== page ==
Our mission is to advance the security of the internet and privacy for all online users. To begin fulfulling our mission, we've began working on OpenFaux. OpenFaux is an open source browser add-on for encrypting and masking internet traffic.
For more information, please see https://www.openfaux.org
Warning: OpenFaux is experimental, early-stage software. There may be flaws.
- MITM attacks, specifically in situations that possible SSL stripping is a factor.
- John the Journalist is at his local coffee shop and needs to send a very sensitive email over their Wi-Fi network. OpenFaux allows him to send an email over Gmail.com, but to someone sniffing the network it would look as if he’s simply doing a Google search.
- Data Obfuscation - OpenFaux masks your real data with benign data, misleading outsiders looking in.
- Encryption - OpenFaux adds an additional layer of security by encrypting the benign data.
- Hide IP - By routing your data through servers of your choice, your IP Address is masked.
- Simplicity - No manual configuration. UI has been simplified to one-click.
- Free - Free software allows for accessibility and aligns with our mission.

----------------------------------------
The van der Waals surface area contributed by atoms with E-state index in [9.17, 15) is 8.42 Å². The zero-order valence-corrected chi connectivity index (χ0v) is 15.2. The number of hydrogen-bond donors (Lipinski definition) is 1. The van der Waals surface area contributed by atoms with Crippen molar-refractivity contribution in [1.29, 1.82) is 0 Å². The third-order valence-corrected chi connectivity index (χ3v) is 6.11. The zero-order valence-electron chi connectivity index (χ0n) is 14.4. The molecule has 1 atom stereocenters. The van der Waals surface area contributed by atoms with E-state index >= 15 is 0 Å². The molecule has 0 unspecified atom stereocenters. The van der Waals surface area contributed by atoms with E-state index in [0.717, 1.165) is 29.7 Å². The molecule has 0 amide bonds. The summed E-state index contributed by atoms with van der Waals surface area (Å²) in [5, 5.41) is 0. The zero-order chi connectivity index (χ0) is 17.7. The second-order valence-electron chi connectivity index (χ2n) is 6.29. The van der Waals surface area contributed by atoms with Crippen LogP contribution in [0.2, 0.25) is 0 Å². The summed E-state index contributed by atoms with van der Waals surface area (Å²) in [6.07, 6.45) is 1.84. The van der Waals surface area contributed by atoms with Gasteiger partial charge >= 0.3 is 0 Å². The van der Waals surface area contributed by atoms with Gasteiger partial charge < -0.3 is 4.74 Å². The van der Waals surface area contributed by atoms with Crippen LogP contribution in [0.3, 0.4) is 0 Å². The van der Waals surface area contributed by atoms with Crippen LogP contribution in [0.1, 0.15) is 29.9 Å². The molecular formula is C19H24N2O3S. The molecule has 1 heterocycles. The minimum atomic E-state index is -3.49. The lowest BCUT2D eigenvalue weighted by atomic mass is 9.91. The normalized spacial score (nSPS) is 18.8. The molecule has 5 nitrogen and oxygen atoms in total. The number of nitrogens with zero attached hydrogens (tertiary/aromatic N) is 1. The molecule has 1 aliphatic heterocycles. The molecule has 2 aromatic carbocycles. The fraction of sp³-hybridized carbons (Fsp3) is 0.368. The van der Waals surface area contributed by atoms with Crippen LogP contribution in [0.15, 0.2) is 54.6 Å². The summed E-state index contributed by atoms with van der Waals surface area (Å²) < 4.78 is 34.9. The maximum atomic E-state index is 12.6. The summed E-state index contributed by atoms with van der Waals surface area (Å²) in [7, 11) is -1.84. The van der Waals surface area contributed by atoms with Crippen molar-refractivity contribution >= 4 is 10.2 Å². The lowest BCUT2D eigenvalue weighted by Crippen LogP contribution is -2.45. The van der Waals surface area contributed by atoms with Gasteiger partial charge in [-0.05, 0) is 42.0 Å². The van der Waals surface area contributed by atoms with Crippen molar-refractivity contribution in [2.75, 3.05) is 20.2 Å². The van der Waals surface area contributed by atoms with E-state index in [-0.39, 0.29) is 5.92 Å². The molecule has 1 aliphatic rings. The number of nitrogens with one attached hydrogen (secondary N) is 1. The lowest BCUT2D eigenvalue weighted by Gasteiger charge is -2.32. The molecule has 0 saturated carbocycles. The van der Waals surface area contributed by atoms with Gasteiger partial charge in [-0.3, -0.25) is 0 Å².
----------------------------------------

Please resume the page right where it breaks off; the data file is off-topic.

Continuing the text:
OpenFaux vs Proxy - Proxies just mask your IP.
OpenFaux vs SSL/TLS - SSL/TLS is an encryption standard that we are utilizing.
OpenFaux vs Tor - Tor is a network of proxies used for masking your IP. Anyone can host a server and join their network.
OpenFaux vs VPN - VPNs (Virtual Private Networks), have you login (private) and enable you to have access to all of the network's resources, including their internet. VPNs have added security measures in place that are used in the connection (tunneling) process and "mask" your IP in a way, but it's a private network so they can see who owns the network then there's records of all of the members so it can be traced back to you.
OpenFaux is released under the GNU Affero General Public License (AGPL3).
The full license text is included in